Christy Award winner Angela Hunt continues to churn out the goods with an uncommon twist, something she does with novel perspective and insightful grace. In this story, Hunt devises a clever scenario whereupon the protagonist, Jordan Casey Kerrigan --- the middle-aged female author of 20 bestselling spy novels --- decides to write an allegory in step with the community college writing class she is teaching. At the outset, Kerrigan faces some pretty potent verbal opposition from a male student who thoroughly thrashes her world-renown fictional hero. Taken aback, Kerrigan tries to see past the blatant criticism and privately wonders if her obnoxious student hasn't hit upon some measure of truth.
When her husband suggests a similar opinion, Kerrigan decides to take on the challenge of writing in a completely different genre, one that will open her veins like never before. Despite her initial angst, Kerrigan finds herself drawn to weaving a tale that mirrors the spiritual life journey her troubled young adult son, Zack, is currently living out by way of drinking, drugs, and outbursts of excesses and extremes of every emotional sort.
While Kerrigan's home front is characterized by the dips and dives of her clearly tortured son, Hunt finds solace and some peace in writing her concerns, observations and --- most obviously --- her weighted heart-burdens through her allegorical tale. Kerrigan steps into Paradise and, as the creator, writes in the main character William (the pseudonym for Zack). Day by day, Kerrigan explores the imaginary world of Paradise where she gives William the freedom to choose right from wrong, good or evil, allowing appropriate consequence to brim and overflow into the next. As real life concerns overshadow her professional life, Kerrigan continues to teach her college class, giving instruction on the how-tos of fiction in the making to eager students. She is suddenly on the learning end of the stick as she realizes how difficulties often force one to face up to hidden fears and the future unknown.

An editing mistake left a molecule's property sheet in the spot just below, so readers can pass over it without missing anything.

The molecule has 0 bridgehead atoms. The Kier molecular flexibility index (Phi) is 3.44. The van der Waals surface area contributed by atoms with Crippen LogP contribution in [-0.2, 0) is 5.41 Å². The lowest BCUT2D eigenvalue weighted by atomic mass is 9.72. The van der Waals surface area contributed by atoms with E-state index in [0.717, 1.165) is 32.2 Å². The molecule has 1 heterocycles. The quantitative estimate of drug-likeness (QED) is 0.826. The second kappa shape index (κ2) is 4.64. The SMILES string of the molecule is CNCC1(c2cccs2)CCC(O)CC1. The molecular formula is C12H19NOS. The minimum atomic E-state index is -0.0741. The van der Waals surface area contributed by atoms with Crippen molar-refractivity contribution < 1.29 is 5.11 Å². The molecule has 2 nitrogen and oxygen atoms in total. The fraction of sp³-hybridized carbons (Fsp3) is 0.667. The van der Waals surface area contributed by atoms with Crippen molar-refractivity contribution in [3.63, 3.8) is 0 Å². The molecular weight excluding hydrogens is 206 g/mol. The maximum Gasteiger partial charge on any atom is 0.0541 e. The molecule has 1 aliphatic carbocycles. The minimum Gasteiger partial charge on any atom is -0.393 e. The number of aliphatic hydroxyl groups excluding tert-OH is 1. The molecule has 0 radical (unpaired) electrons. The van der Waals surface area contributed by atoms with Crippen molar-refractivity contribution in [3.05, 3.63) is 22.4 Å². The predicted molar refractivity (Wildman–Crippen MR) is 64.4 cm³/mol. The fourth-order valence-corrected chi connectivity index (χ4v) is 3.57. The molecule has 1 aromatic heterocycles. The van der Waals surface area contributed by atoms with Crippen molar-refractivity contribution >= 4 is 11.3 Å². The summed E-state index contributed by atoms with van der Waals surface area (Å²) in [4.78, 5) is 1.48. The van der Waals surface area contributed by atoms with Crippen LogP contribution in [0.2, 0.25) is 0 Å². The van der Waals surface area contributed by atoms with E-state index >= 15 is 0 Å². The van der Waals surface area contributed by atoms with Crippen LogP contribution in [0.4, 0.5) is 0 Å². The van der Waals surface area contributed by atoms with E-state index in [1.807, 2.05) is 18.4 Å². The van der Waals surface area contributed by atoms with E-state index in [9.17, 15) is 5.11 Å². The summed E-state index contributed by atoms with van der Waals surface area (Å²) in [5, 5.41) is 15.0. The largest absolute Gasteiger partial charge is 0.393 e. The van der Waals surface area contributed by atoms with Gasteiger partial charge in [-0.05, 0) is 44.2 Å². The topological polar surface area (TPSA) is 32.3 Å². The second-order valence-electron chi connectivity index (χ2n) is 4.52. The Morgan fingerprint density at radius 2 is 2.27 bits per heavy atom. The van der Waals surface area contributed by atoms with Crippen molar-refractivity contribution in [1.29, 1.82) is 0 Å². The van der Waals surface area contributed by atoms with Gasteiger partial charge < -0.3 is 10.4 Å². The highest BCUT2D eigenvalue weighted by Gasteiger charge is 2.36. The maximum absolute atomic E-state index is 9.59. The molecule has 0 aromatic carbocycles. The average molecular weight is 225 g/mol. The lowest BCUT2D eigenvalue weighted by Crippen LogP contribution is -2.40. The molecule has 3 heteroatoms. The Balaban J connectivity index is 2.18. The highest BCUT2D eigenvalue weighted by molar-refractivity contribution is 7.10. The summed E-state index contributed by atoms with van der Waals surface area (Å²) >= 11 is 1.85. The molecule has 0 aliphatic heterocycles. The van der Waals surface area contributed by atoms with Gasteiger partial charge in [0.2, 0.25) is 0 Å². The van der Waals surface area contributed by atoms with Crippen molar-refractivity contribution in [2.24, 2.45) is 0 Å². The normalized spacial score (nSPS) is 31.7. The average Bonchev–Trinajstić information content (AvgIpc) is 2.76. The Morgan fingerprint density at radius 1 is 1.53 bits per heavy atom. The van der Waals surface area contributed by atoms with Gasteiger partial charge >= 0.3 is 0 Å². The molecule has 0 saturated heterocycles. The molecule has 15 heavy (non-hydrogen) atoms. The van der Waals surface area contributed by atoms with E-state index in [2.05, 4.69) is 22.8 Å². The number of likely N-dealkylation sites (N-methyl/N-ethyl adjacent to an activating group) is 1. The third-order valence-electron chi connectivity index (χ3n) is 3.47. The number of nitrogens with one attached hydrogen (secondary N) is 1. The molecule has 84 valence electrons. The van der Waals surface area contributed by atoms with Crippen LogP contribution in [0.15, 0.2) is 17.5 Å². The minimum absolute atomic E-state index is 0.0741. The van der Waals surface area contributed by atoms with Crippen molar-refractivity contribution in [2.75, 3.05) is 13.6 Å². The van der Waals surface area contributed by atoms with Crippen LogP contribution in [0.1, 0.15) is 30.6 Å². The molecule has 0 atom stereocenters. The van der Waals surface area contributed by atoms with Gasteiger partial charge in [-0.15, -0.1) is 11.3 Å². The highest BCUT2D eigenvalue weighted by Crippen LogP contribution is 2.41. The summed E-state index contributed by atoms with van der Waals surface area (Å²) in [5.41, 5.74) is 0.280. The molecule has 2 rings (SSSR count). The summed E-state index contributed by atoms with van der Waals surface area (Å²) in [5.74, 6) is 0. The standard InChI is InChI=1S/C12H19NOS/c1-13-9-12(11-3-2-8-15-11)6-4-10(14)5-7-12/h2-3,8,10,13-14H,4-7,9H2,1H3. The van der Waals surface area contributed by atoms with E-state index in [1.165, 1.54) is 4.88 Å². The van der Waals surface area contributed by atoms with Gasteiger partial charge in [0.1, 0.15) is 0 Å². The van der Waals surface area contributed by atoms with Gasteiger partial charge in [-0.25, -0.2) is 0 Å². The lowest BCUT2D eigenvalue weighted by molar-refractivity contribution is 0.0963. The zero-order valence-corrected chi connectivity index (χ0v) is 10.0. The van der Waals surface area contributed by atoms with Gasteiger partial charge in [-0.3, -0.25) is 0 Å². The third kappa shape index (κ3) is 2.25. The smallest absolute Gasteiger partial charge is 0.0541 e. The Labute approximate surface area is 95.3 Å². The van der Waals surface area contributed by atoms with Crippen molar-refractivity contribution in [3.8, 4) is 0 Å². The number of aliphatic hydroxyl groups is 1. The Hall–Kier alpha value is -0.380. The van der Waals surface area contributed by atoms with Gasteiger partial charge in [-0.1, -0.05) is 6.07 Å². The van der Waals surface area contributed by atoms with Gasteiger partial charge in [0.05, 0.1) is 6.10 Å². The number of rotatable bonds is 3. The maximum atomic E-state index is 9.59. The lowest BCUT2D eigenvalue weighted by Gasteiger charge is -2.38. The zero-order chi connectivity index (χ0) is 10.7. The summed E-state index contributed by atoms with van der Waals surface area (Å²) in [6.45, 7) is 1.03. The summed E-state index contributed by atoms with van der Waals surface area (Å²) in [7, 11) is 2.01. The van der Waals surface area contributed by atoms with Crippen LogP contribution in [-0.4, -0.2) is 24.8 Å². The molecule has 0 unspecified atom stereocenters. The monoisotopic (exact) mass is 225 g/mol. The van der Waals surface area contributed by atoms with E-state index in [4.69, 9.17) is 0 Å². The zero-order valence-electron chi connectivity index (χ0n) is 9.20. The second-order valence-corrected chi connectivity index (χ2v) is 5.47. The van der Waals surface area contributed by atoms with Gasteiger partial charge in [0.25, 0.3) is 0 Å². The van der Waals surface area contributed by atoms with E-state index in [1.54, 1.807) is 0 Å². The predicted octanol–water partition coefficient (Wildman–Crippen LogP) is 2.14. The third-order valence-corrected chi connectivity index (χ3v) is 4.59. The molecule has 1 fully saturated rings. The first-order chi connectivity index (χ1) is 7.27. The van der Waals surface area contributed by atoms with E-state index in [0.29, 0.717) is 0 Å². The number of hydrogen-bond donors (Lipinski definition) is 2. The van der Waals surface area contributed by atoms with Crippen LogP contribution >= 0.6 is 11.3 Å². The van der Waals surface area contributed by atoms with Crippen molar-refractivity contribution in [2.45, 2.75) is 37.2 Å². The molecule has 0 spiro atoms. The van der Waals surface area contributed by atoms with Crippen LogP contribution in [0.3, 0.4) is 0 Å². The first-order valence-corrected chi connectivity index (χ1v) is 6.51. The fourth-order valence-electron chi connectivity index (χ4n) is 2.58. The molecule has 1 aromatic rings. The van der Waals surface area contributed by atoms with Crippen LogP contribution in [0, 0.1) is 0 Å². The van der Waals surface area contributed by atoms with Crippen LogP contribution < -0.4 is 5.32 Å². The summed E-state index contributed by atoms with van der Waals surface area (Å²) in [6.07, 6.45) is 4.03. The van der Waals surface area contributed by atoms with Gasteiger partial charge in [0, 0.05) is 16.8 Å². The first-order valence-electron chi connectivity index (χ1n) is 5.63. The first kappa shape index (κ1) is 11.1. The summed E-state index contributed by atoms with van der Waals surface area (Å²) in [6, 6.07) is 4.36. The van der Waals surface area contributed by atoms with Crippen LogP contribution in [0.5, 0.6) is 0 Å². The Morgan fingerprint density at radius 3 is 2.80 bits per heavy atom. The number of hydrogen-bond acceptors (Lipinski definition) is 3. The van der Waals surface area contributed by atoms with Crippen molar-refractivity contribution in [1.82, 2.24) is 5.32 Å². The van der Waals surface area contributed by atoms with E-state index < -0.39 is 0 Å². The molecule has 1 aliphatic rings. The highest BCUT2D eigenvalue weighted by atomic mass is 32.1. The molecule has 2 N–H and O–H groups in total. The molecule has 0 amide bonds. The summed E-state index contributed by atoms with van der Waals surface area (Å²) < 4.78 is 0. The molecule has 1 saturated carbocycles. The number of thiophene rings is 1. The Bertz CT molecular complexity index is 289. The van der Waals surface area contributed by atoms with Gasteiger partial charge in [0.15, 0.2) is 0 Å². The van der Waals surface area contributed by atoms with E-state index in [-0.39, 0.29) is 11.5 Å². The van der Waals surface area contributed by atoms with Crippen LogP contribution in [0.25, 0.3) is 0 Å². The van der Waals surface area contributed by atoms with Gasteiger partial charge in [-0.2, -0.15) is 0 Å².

With adeptness, Kerrigan works out her spiritual take on making decisions, forfeiting others, and then coming to terms with the eventual outcomes by allowing her fictional character William to feel the brunt of his pain. Suffering along with her characters, Kerrigan prays that her allegory will touch a place within her son's heart, drawing him to Christ. As the writing class learns the mechanics of delivering a powerful message, so does Kerrigan --- painfully so. Only, she balks at God's instrument of delivery; when Zack attempts suicide, Kerrigan can no longer play the "fix-it" mother role. She finds herself upended, without recourse, and finally, a willing character in the story of her own life.
Readers will appreciate Hunt's ability to mesh these two storylines together: the fictitious Kerrigan life with the allegorical Kerrigan work in progress. Hunt asks the important questions throughout her text and then thoughtfully allows time and pages for these ideas to simmer before offering some conclusion. Perhaps the most poignant moments in this rendering occur when Hunt asks the introspective questions only a mother can understand, when she realizes she is powerless to make a difference and heal those she loves. Each transparent encounter is beautifully expressed and laden with gospel help and hope.
Reviewed by Michele Howe on January 10, 2006